ALBERTA | Resilience in a Downturn.

Cooperatives 2018ALBERTA > RESILIENCE in a DOWNTURN | Co-ops have a long and distinguished history in Canada and around the world (see: …, and, in turbulent/changing times, they could also be one of the policy options to explore by wise & forward-locking societies, government agencies & economic development institutions.

BANKING | Look at banking cooperatives – in the past few years, these have grown, have kept credit available to small/medium sized enterprises, remaining reasonably stable across the country, other regions of the world, even creating jobs. Perhaps it is their unique blend of member ownership, member control, benefits and communities of trust that is at the heart of their resilience? – could it be that such approaches provide the edge over other models?

A CHANGING WORLD | We may be entering another “austerity period” – perhaps another cyclical crisis of our times. Maybe the time has come to take a closer look at the cooperative model, its values, performance and contribution today and what it can do for the future. To me, the resilience of the cooperative model of enterprise, resides in its values, and effectiveness in offering member-owners benefits and opportunities by creating a playing field for everyone to thrive.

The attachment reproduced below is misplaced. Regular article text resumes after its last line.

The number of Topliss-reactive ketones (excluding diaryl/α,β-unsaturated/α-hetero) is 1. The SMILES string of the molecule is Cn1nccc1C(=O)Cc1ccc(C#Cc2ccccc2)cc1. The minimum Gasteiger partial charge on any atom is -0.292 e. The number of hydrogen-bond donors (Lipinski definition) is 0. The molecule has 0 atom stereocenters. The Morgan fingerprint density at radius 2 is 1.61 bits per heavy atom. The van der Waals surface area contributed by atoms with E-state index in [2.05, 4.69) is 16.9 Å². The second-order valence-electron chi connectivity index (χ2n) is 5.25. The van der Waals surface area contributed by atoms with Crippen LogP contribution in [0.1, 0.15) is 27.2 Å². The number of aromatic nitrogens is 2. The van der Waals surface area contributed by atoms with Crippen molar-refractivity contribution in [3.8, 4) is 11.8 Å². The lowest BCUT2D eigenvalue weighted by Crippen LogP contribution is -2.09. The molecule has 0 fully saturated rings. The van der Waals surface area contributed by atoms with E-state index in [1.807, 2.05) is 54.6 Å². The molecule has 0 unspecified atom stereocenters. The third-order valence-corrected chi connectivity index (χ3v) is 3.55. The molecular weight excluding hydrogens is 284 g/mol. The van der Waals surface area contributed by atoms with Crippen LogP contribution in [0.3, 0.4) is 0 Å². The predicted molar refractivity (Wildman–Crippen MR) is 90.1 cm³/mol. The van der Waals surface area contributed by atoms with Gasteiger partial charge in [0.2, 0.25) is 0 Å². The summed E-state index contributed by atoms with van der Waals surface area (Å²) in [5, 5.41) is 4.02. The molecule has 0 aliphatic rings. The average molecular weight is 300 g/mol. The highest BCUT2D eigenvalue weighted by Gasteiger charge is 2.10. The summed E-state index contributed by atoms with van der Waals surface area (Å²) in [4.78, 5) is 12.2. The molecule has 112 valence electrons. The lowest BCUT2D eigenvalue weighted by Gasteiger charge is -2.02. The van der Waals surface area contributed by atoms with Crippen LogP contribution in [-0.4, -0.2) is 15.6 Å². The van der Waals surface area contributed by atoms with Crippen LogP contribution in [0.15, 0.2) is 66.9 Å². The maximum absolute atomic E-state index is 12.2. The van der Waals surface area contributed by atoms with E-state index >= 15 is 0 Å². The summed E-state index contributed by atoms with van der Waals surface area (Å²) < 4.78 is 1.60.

WAYFINDERS BUSINESS COOPERATIVE | Is fairly new, known as a platform cooperative – an entity owned by its members, a democratically governed social enterprise operating in the clouds using a website (or) sites, mobile apps and protocols to facilitate the sale of goods and services. It aims to serve as a newer tool for democratic & economic participation that rest upon the free participation of equal partners, engaged in the production of common resources, be they good or services, and any combination thereof.

CORE VALUES | Generally speaking co-operatives aim at developing decent & fair paid work, address issues of economic disparities/social justice, economic inclusion, empowering their members to their own “agency” as full participants contributing broadly to the betterment of their communities. We should pay closer attention, and see how cooperatives can be one of the economic development tools to transform & diversify Alberta’s economy. –